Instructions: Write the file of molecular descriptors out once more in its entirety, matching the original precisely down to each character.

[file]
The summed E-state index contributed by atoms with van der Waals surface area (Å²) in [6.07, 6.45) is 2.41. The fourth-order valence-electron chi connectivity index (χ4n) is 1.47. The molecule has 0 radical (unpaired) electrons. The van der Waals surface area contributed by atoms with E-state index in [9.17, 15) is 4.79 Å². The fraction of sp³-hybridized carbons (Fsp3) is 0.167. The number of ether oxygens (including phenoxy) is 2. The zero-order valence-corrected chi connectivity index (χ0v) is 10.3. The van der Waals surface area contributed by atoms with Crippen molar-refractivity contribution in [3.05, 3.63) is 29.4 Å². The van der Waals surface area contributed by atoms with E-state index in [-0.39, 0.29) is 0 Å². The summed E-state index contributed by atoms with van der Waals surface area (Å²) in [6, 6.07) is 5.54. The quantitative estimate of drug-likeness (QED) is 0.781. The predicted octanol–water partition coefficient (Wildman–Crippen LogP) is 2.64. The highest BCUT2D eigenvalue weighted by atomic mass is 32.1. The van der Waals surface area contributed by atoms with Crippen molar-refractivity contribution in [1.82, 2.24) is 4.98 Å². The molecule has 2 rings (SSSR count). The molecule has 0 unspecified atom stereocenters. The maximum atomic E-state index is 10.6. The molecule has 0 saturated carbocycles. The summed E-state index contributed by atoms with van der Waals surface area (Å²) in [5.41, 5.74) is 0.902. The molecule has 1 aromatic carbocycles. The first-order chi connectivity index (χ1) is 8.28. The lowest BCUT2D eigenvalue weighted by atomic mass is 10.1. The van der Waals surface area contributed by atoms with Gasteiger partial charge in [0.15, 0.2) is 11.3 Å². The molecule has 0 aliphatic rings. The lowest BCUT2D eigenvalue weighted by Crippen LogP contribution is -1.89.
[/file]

The summed E-state index contributed by atoms with van der Waals surface area (Å²) in [6.07, 6.45) is 2.41. The fourth-order valence-electron chi connectivity index (χ4n) is 1.47. The molecule has 0 radical (unpaired) electrons. The van der Waals surface area contributed by atoms with E-state index in [9.17, 15) is 4.79 Å². The fraction of sp³-hybridized carbons (Fsp3) is 0.167. The number of ether oxygens (including phenoxy) is 2. The zero-order valence-corrected chi connectivity index (χ0v) is 10.3. The van der Waals surface area contributed by atoms with Crippen molar-refractivity contribution in [3.05, 3.63) is 29.4 Å². The van der Waals surface area contributed by atoms with E-state index in [-0.39, 0.29) is 0 Å². The summed E-state index contributed by atoms with van der Waals surface area (Å²) in [6, 6.07) is 5.54. The quantitative estimate of drug-likeness (QED) is 0.781. The predicted octanol–water partition coefficient (Wildman–Crippen LogP) is 2.64. The highest BCUT2D eigenvalue weighted by atomic mass is 32.1. The van der Waals surface area contributed by atoms with Crippen molar-refractivity contribution in [1.82, 2.24) is 4.98 Å². The molecule has 2 rings (SSSR count). The molecule has 0 unspecified atom stereocenters. The maximum atomic E-state index is 10.6. The molecule has 0 saturated carbocycles. The summed E-state index contributed by atoms with van der Waals surface area (Å²) in [5.41, 5.74) is 0.902. The molecule has 1 aromatic carbocycles. The first-order chi connectivity index (χ1) is 8.28. The lowest BCUT2D eigenvalue weighted by atomic mass is 10.1. The van der Waals surface area contributed by atoms with Gasteiger partial charge in [0.15, 0.2) is 11.3 Å². The molecule has 0 aliphatic rings. The lowest BCUT2D eigenvalue weighted by Crippen LogP contribution is -1.89.